Elements of Machine Learning II: Automated classifier optimisation
One of the core features of the Python sklearn machine learning framework is the provision of a standard ‘estimator’ and ‘model’ interfaces for working with classification algorithms or ‘classifiers’ as they are typically termed. Examples of sklearn classifiers include Support Vector Machines, Logistic Regression and Decision Trees. These can be treated as essentially interchangeable within the context of a classification pipeline that might additionally include a ‘transformer’ interface for data modification. If used naively without any optimisation, figuring out the best performing classifier for a particular dataset and context can be a matter of lots of trial and error.
Enter TPOT which is billed “a python tool for automating data science”. It’s a powerful utility tool on top of Python sklearn functionality which handles the grunt work of determining the optimal pipeline for producing the best results from a dataset split into training and test data. You can think of it as a smarter assisted version of GridSearchCV:
TPOT will automate the most tedious part of machine learning by intelligently exploring thousands of possible pipelines to find the best one for your data.
TPOT has a dependency on the
xgboost library which is fairly tricky to build on Windows so if you’re going to try this out, best to do so in a Linux environment where all you need to do as groundwork on top of a standard Python sklearn setup is:
pip install tpot. You are then good to run this script, slightly adapted from the one presented in the source article:
import pandas as pd from sklearn.cross_validation import train_test_split from tpot import TPOT import time output = 'exported_pipeline.py' t0 = time.time() fname = 'https://raw.githubusercontent.com/rhiever/Data-Analysis-and-Machine-Learning-Projects/master/tpot-demo/Hill_Valley_with_noise.csv.gz' print("1. Reading '%s'" % fname) data = pd.read_csv(fname, sep='\t', compression='gzip') print("2. Generating X,y and training + test data") X = data.drop('class', axis=1).values y = data.loc[:, 'class'].values X_train, X_test, y_train, y_test = train_test_split(X, y, train_size=0.75, test_size=0.25) print("3. teapot brewing - will take a few mins") teapot = TPOT(generations=10) teapot.fit(X_train, y_train) print("4. Score and export pipeline") print(teapot.score(X_test, y_test)) teapot.export(output) t1 = time.time() print("Finished in %d seconds! Optimal pipeline in '%s'" % (t1-t0, output))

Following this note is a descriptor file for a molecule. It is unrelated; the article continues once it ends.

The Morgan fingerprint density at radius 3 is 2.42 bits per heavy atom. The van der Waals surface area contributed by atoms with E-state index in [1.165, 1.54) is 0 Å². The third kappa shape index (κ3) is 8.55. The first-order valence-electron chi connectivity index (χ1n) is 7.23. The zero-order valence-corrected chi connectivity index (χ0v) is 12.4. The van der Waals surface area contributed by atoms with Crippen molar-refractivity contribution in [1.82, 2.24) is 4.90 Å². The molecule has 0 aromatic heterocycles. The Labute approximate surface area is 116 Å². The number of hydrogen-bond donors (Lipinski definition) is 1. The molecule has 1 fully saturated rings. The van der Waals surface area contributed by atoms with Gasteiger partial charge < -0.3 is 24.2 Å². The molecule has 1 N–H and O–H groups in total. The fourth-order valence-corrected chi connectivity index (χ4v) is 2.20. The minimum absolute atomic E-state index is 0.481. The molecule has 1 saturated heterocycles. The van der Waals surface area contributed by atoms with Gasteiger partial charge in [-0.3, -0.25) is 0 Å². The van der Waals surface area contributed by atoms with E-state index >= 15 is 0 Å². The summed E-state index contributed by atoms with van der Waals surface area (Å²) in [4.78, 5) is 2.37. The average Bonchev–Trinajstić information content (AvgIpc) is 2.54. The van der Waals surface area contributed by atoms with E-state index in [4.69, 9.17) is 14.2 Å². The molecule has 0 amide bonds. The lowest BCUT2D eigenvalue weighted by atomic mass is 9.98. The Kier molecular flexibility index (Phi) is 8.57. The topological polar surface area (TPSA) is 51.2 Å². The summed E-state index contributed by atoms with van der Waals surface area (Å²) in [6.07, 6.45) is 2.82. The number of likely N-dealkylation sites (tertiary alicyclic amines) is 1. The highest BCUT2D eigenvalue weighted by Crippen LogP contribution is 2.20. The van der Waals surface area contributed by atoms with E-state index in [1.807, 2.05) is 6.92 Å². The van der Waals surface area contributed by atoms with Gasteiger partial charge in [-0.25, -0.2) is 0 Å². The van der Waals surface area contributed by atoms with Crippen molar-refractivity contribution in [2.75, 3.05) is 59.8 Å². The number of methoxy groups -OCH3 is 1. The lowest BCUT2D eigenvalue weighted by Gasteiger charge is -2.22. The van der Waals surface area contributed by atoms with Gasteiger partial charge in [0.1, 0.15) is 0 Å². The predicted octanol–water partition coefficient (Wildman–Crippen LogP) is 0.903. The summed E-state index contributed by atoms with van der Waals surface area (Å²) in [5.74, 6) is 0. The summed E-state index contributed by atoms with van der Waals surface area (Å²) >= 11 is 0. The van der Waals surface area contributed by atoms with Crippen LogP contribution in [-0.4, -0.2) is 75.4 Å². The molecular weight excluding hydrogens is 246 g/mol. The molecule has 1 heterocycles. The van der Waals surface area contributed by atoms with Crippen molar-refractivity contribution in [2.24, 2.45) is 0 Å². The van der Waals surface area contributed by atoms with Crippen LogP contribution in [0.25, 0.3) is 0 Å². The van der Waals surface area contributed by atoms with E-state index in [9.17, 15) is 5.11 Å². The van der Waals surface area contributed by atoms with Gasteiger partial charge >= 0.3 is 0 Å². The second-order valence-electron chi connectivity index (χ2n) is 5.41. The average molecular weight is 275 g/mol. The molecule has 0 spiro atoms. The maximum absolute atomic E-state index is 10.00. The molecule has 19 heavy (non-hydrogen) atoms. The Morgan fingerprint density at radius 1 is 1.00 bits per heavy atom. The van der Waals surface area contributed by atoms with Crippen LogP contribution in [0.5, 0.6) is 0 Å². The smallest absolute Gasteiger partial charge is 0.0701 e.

After some 20 minutes or so in an Ubuntu VM, this should result in the following output:
1. Reading 'https://raw.githubusercontent.com/rhiever/Data-Analysis-and-Machine-Learning-Projects/master/tpot-demo/Hill_Valley_with_noise.csv.gz' 2. Generating X,y and training + test data 3. teapot brewing - will take a few mins 4. Score and export pipeline 0.960592769803 Finished in 1344 seconds! Optimal pipeline in 'exported_pipeline.py'
where the generated
exported_pipeline.py reveals the optimal supervised learning classifier to be a logistic regression with regularisation parameter C = 299.54. Here’s a cleaned up version for direct comparison which takes a few seconds to run:
import numpy as np import pandas as pd from sklearn.cross_validation import train_test_split from sklearn.linear_model import LogisticRegression fname = 'Hill_Valley_with_noise.csv.gz' # NOTE: Make sure that the class is labeled 'class' in the data file data = pd.read_csv(fname, sep='\t', compression='gzip') X = data.drop('class', axis=1).values y = data.loc[:, 'class'].values X_train, X_test, y_train, y_test = train_test_split(X, y, train_size=0.75, test_size=0.25) # Perform classification with a logistic regression classifier lrc1 = LogisticRegression(C=299.545454545) lrc1.fit(X_train, y_train) print(lrc1.score(X_test, y_test))
What TPOT does is essentially automate a large chunk of the process of machine learning classifier pipeline development. Essentially instead of using intuition and know-how to explore the search space, you opt for sheer brute force instead. If you’re someone who uses sklearn as your go-to machine learning prototyping tool, you probably want to get familiar with tpot as it looks to be an essential tool: